PORTLAND, Ore. -- As millions prepare to celebrate America’s Independence Day, local veterans are sounding the alarm about one of their own.
Friends of Chong Hwan Kim say the 42-year-old Iraq War veteran was picked up by ICE authorities in early April and has been held in a federal detention center in Tacoma ever since.
Born in South Korea, they say Kim and his parents came to the United States legally when he was 5 years old.
He grew up in the Portland area. Years ago, they say he joined the Army National Guard.
“He deserves better,” said Perry Gastineau, who served alongside Kim in Iraq.
Gastineau said both men, like many there, saw horrific things. He said Kim suffered from PTSD when he came home and racked up a criminal record, including a felony count of attempted arson. That charge, his most recent, came in early 2016.
Since then, Gastineau said Kim had done his best to turn his life around.
“He had kind of worked around it to be on a better path, or so I thought. So, I mean, it's really sad to see something from the past come up and bite him when he was trying to do better,” he said.
On Friday, Rose M. Riley from the Immigration and Customs Enforcement’s Seattle Field Office would not confirm details about Kim’s immigration status, but sent the following statement about his case.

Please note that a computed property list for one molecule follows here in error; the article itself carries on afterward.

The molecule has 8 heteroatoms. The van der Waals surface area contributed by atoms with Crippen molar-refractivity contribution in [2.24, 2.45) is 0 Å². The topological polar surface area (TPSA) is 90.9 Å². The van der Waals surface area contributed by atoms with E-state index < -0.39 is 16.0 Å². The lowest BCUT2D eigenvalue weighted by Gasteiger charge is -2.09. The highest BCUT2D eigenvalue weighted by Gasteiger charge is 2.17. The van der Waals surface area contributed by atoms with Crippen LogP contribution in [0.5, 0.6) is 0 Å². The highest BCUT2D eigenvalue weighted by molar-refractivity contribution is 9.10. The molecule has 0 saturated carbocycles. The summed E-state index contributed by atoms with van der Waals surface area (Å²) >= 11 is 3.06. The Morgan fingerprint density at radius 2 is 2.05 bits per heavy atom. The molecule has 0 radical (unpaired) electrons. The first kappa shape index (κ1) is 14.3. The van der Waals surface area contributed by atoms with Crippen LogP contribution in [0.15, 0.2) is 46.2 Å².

"Chong Hwan Kim is a South Korean national who was taken into custody by U.S. Immigration and Customs Enforcement (ICE) April 5 after it was determined he has a prior felony conviction in Multnomah County for attempt to commit arson in the first degree, among other charges. Mr. Kim remains in ICE detention at this time while his immigration case undergoes review by the Executive Office for Immigration Review (EOIR), the Department of Justice agency which administers the nation's immigration courts."
U.S. Navy veteran Jordan Meyers, who met Kim through a local PTSD support group, said the logic doesn’t hold.
“If you're willing to sacrifice your life potentially, if you're willing to write that blank check, payable up to and including your life to the United States of America, I feel like you've earned the right to live in the United States of America,” he said.
Meyers and other friends set up a GoFundMe account to help pay for Kim’s legal fees.
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